*One of my college poetry professors, Jack Ridl, gave an inspiring TEDx talk!  It was a joy and an encouragement to listen to “Perfectly Imperfect.”

In the Kitchen:

*Well-Fed 2, Melissa Joulwan: I got this cookbook with the intention of cleaning up our eating before the holidays. Everything looks amazing, all made with real food.  So far, I’ve only tried a meatball recipe, which was delicious.  The book also inspired me to look into getting a spiralizer.  I have a weakness for kitchen gadgets, so I was wary of adding what is essentially a one-trick pony to my already-too-big collection.  But my vegetable-eschewing preschooler has eaten zucchini noodles several times since getting one, so it has been worth every penny.

Doings:

*I turned 32 this month.  31 went out with a bang, as I got sick with a nasty stomach bug the night before my birthday.  Come the morning of my birthday, I was just grateful I didn’t have to go to the E.R. (Thank you, Emetrol!)  E. and my sister were sick, too, so my valiant husband nursed us all on his day off.  Then, a week later, he and the baby got sick in time for Thanksgiving.  So we spent the last third of the month sick or recovering.  Hopefully we are done with illness for a long time.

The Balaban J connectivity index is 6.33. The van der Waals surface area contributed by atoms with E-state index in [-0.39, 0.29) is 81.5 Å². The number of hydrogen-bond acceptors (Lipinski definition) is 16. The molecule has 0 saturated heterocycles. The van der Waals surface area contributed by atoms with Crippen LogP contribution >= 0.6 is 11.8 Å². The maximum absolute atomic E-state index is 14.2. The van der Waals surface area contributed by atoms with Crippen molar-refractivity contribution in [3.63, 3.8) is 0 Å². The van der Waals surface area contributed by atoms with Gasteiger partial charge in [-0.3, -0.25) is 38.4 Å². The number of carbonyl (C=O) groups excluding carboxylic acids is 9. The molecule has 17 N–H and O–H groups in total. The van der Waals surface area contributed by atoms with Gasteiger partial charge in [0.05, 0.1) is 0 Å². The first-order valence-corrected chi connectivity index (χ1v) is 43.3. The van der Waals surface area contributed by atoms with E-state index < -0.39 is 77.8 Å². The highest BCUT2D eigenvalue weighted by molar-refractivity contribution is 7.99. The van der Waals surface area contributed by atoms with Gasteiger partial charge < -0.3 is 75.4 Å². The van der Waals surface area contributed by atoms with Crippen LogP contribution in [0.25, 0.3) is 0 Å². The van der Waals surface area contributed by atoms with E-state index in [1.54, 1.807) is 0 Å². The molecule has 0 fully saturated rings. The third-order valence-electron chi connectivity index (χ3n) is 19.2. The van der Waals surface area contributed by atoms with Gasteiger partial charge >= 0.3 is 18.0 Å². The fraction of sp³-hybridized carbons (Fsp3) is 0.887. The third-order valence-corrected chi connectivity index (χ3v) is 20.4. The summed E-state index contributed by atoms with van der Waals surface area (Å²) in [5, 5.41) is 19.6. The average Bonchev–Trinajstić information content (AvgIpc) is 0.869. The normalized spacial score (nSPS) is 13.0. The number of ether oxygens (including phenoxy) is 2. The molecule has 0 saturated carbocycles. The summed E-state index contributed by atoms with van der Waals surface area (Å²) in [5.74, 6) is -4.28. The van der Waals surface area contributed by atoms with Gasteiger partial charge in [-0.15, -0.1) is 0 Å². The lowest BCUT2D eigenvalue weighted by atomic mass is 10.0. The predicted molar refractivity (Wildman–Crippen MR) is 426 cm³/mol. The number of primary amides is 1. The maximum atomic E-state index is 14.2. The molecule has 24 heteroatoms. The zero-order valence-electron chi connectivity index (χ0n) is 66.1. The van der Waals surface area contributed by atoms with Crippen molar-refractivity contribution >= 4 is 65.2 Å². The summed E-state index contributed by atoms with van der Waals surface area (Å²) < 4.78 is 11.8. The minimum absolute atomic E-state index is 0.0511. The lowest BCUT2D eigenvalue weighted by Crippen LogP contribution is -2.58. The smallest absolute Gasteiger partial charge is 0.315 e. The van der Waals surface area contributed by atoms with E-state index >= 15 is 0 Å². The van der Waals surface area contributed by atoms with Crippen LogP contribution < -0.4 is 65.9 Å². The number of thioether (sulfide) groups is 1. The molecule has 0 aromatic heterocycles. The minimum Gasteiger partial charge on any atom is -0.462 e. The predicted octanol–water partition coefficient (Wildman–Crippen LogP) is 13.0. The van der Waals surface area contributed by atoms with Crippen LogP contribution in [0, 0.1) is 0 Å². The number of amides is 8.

*We got a snowstorm, and snow that stayed for an entire day, which is rare here.  E. exclaimed, “I’ve been waiting all year for snow!”  Me, too, Bud.  Me, too.

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Retreat

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I did not grow up with mountains; my first hike was on a spring break mission trip to Oklahoma with other students from my college.  On that hike, the pastor, who guided us as we scrambled over boulders and braced ourselves against incredible gusts of wind, led us in a psalm once we were at the top: “I lift my eyes up to the mountains; where does my help come from?”  We seemed cocooned at the top of that mountain, the wind dying down and a small chorus of voices weaving the melody around us.  Ever since, I have sung that to myself on hikes.

We have been in need of just such a cocoon– rest, a retreat from the stress of the past couple months, and quantities of quality time as a family.  The woods in these mountains are cool and crisp, the pine inviting for wandering hikes, the deer accommodating of small budding naturalists.    Our first day in the mountains, E said, “I like the cabin; it’s quiet, we can talk and be together, and we can hear things.”  I couldn’t have said it better myself.

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Sneaking behind the fence for a closer look.

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Trying to smile for the camera.

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Bears are his other recent fascination.